Save Our State  

Go Back   Save Our State > General Forum (non official Save Our State business) > California Schools

California Schools Topics And Information Relating To California Schools

Immigration Pushed To The Forefront Again.... Thanks! To Everyone Who Has Propelled This Issue To Its' Rightful Position. Years Of Hard Work Are Paying Off.....Keep Up The Good Work!......
Reply
 
Thread Tools Display Modes
  #1  
Old 10-22-2009, 10:03 PM
ilbegone's Avatar
ilbegone ilbegone is offline
Senior Member
 
Join Date: Oct 2009
Posts: 2,066
Default Jobs won't return until schools change their approach

In the press enterprise, this was titled:

JOBS WON'T RETURN UNTIL SCHOOLS CHANGE THEIR APPROACH

Just about everywhere else it seems to be titled:

The New Untouchables


Thomas L. Friedman | nytimes.com | 22-10-2009



Quote:
Last summer I attended a talk by Michelle Rhee, the dynamic chancellor of public schools in Washington. Just before the session began, a man came up, introduced himself as Todd Martin and whispered to me that what Rhee was about to speak about — our struggling public schools — was actually a critical, but unspoken, reason for the Great Recession.

There’s something to that. While the subprime mortgage mess involved a huge ethical breakdown on Wall Street, it coincided with an education breakdown on Main Street — precisely when technology and open borders were enabling so many more people to compete with Americans for middle-class jobs.

In our subprime era, we thought we could have the American dream — a house and yard — with nothing down. This version of the American dream was delivered not by improving education, productivity and savings, but by Wall Street alchemy and borrowed money from Asia.

A year ago, it all exploded. Now that we are picking up the pieces, we need to understand that it is not only our financial system that needs a reboot and an upgrade, but also our public school system. Otherwise, the jobless recovery won’t be just a passing phase, but our future.

“Our education failure is the largest contributing factor to the decline of the American worker’s global competitiveness, particularly at the middle and bottom ranges,” argued Martin, a former global executive with PepsiCo and Kraft Europe and now an international investor. “This loss of competitiveness has weakened the American worker’s production of wealth, precisely when technology brought global competition much closer to home. So over a decade, American workers have maintained their standard of living by borrowing and over consuming vis--vis their real income. When the Great Recession wiped out all the credit and asset bubbles that made that over consumption possible, it left too many American workers not only deeper in debt than ever, but out of a job and lacking the skills to compete globally.”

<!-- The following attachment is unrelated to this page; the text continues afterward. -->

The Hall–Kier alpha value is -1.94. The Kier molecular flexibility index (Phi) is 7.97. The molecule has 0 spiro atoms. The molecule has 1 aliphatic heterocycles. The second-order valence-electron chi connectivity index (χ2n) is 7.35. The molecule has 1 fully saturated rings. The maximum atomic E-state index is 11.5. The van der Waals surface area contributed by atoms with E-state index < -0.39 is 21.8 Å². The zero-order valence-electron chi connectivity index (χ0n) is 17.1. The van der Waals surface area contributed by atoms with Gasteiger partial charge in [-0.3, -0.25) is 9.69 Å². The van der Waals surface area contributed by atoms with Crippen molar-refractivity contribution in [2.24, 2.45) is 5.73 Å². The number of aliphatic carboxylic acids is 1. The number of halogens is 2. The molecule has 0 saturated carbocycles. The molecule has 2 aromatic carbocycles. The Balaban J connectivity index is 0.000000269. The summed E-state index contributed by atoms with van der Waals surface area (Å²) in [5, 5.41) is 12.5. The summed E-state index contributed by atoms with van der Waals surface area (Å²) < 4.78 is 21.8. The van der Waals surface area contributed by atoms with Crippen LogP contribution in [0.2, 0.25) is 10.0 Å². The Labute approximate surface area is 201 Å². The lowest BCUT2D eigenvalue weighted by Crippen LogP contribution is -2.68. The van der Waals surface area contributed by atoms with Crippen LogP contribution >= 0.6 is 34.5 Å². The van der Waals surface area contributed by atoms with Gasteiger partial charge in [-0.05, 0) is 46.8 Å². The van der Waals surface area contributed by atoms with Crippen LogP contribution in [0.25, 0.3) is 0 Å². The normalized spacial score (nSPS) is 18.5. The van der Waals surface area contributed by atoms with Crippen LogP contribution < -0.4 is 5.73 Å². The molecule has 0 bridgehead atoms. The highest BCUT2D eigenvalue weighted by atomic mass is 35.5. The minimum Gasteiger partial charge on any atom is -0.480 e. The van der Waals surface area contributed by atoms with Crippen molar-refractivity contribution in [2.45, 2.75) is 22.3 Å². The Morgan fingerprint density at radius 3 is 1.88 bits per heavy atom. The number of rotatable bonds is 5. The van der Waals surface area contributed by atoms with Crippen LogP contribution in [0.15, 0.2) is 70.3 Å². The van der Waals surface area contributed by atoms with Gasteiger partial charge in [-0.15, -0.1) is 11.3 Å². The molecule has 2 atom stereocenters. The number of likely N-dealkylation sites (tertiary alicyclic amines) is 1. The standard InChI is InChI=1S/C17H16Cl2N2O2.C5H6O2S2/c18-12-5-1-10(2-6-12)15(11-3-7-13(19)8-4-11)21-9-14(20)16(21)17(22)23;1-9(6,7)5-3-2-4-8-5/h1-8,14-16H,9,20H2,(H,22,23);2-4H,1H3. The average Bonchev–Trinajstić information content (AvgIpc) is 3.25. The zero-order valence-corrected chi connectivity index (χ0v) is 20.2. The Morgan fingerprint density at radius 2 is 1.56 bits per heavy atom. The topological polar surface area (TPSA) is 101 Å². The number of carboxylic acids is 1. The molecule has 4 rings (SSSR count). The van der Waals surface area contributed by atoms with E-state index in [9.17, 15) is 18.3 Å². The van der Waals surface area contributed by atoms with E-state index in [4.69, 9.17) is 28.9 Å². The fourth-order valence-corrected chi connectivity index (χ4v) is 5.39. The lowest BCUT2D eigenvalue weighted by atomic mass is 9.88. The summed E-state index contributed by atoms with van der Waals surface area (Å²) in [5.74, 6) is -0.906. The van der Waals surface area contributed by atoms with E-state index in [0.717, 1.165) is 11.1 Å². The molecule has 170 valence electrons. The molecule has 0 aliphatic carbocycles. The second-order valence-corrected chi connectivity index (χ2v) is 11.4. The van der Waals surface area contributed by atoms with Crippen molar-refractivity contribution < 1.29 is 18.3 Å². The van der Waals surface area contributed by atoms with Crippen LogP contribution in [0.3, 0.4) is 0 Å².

This problem will be reversed only when the decline in worker competitiveness reverses — when we create enough new jobs and educated workers that are worth, say, $40-an-hour compared with the global alternatives. If we don’t, there’s no telling how “jobless” this recovery will be.

A Washington lawyer friend recently told me about layoffs at his firm. I asked him who was getting axed. He said it was interesting: lawyers who were used to just showing up and having work handed to them were the first to go because with the bursting of the credit bubble, that flow of work just isn’t there. But those who have the ability to imagine new services, new opportunities and new ways to recruit work were being retained. They are the new untouchables.

That is the key to understanding our full education challenge today. Those who are waiting for this recession to end so someone can again hand them work could have a long wait. Those with the imagination to make themselves untouchables — to invent smarter ways to do old jobs, energy-saving ways to provide new services, new ways to attract old customers or new ways to combine existing technologies — will thrive. Therefore, we not only need a higher percentage of our kids graduating from high school and college — more education — but we need more of them with the right education.